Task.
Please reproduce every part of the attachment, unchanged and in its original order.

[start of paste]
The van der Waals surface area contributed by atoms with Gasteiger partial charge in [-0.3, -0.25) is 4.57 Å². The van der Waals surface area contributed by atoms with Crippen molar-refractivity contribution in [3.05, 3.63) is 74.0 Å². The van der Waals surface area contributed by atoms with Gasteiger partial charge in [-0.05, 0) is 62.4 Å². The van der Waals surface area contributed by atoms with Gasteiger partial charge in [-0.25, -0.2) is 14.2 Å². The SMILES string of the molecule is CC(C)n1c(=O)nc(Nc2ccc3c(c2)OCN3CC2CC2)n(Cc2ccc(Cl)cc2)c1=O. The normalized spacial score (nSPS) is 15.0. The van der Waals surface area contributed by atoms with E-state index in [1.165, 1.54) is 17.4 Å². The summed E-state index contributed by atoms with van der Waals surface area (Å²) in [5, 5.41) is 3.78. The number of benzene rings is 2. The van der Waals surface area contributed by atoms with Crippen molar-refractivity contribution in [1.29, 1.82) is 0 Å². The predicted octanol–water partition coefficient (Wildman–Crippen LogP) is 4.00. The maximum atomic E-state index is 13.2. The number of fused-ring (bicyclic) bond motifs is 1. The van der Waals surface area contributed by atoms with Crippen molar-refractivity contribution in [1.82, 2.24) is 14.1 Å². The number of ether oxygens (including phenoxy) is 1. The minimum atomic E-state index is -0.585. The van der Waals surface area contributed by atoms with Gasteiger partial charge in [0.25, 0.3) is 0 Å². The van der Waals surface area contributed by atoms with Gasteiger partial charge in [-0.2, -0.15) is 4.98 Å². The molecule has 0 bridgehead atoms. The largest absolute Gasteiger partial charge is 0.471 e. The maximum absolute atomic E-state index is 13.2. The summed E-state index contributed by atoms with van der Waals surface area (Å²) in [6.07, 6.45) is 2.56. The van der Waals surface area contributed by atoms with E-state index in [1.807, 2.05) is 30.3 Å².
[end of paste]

The van der Waals surface area contributed by atoms with Gasteiger partial charge in [-0.3, -0.25) is 4.57 Å². The van der Waals surface area contributed by atoms with Crippen molar-refractivity contribution in [3.05, 3.63) is 74.0 Å². The van der Waals surface area contributed by atoms with Gasteiger partial charge in [-0.05, 0) is 62.4 Å². The van der Waals surface area contributed by atoms with Gasteiger partial charge in [-0.25, -0.2) is 14.2 Å². The SMILES string of the molecule is CC(C)n1c(=O)nc(Nc2ccc3c(c2)OCN3CC2CC2)n(Cc2ccc(Cl)cc2)c1=O. The normalized spacial score (nSPS) is 15.0. The van der Waals surface area contributed by atoms with E-state index in [1.165, 1.54) is 17.4 Å². The summed E-state index contributed by atoms with van der Waals surface area (Å²) in [5, 5.41) is 3.78. The number of benzene rings is 2. The van der Waals surface area contributed by atoms with Crippen molar-refractivity contribution in [1.29, 1.82) is 0 Å². The predicted octanol–water partition coefficient (Wildman–Crippen LogP) is 4.00. The maximum atomic E-state index is 13.2. The number of fused-ring (bicyclic) bond motifs is 1. The van der Waals surface area contributed by atoms with Crippen molar-refractivity contribution in [1.82, 2.24) is 14.1 Å². The number of ether oxygens (including phenoxy) is 1. The minimum atomic E-state index is -0.585. The van der Waals surface area contributed by atoms with Gasteiger partial charge in [0.25, 0.3) is 0 Å². The van der Waals surface area contributed by atoms with Gasteiger partial charge in [-0.2, -0.15) is 4.98 Å². The molecule has 0 bridgehead atoms. The largest absolute Gasteiger partial charge is 0.471 e. The maximum absolute atomic E-state index is 13.2. The summed E-state index contributed by atoms with van der Waals surface area (Å²) in [6.07, 6.45) is 2.56. The van der Waals surface area contributed by atoms with E-state index in [1.807, 2.05) is 30.3 Å².